rating: 0+x

Where the traveller goes, a cold wind blows,
There is something in his eyes, something in his hands,
You can almost smell his revenge,
And whoever he is after, it will be disaster,
This man is gonna take him to the very end;

Well the landlord he trembled, staring at a face he'd seen somewhere before,
"You laid him in the ground,"
Suddenly remembered a killing, yes a murder many years before,
"t'was you that shot him down,"

(from) The Traveller Chris De Burgh

Basic Information

The revenant1 is a form of coporeal undead with a superficial similarity to a zombie but almost certainly a lot more dangerous.

Whilst both are ambulatory rotting corpses, the zombie is usually slow, mindless and/or under someone's control. The Revenant by contrast, traditionally retains a great deal of its old dexterity and intellect and is free willed, having returned from death to achieve some significant purpose - normally revenge.

Depending on the revenant's personality, it may actually be fairly safe to have around for people that don't remind it of whoever it seeks to revenge itself on, but on the other hand the sort of powers likely to allow a corpse to re-animate and seek revenge may be amused by the idea of it not being particularly discriminating - or may drive the dead man to exact disproportionate punishment on them for some unrelated offence.

Traditionally a revenant will lie down and die again once its purpose is fulfilled so unless one is very attached to the target of its revenge, handing them over to it may be the quickest method of laying one to rest. Of course this may not work, or the revenant may have an excessive number of targets, or one or more of the targets may not deserve their fate (or at least cannot be spared for it). In this case, revenants usually have all of the usual undead resistances and may be generally supernaturally resilient - some may decay normally, or be otherwise time limited, others may not. Generally chopping them to pieces works as well as it does for anything else, but some have the capability to continue animating severed body parts or to skip into any handy corpse meaning that they take a lot more killing and/or magic to get rid of.


The Crow is probably one of the more famous media revenants, some of the Hollywood slasher villains may have similar roots but less discrimination.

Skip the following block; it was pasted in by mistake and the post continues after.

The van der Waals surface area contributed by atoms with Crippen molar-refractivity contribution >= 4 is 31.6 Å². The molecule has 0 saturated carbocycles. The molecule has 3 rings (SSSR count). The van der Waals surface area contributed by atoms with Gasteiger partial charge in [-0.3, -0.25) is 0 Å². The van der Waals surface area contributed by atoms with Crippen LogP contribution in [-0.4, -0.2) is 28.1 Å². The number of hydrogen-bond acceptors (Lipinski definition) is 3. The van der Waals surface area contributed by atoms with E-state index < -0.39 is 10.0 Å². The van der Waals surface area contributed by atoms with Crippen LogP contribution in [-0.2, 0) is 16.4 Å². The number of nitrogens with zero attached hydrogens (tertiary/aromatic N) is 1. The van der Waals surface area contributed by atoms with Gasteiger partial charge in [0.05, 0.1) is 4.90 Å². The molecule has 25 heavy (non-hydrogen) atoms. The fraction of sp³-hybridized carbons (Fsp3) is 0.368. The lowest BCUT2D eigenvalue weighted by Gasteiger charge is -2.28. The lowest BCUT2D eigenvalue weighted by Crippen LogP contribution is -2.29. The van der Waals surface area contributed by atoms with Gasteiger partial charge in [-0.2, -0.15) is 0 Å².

The Clint Eastwood films High Plains Drifter and Pale Rider are both thought to have lead characters who just happen to be undead.

1. full source reference

Game and Story Use

  • PC cops may find that the "vigilante" that they are hunting has a worrying similarity to a murder victim they logged a couple of weeks back.
  • Morally dubious PCs may find themselves hunted by one of these - hell, even heroic PCs may attract one if their enemies cling to life hard enough.
  • A PC could even be one - good campaign fodder for a one-on-one game.
    • Even better if the PC doesn't know it at first and thinks they were left for dead and recovered…
  • Someone the PCs need alive may be hunted by a revenant.
  • Likewise The Atoner could find himself hunted by one.
  • Or a genuine villain could take extreme steps either to rid himself of one or coerce someone else to dispose of it for him.
  • Those that are not obviously rotten may be even more dangerous.
  • These could allow you some fantasy equivalent of a Terminator scenario.
  • For those that remember classic action comic series like Darkie's Crew or Bad Company a revenant could fulfil the role of Kano or Darkie - a dead man dragging a rag-tag bag of survivors behind him in an endless war, his actions growing darker and darker as his humanity fades. The PCs might find themselves swept up in his wake - initially glad to be saved from the environment and the enemy and to have a chance to fight back, but eventually realising that their new CO isn't trying to link up with friendly forces … he is simply roaming behind enemy lines and/or in no-mans land, killing and killing, and whilst he cannot die, the men following him can. And do.
    • For a rather cinematic climax, the PCs find themselves at the place where their leader first died, ideally confronted by uncontrivable evidence of his death.
Unless otherwise stated, the content of this page is licensed under Creative Commons Attribution-ShareAlike 3.0 License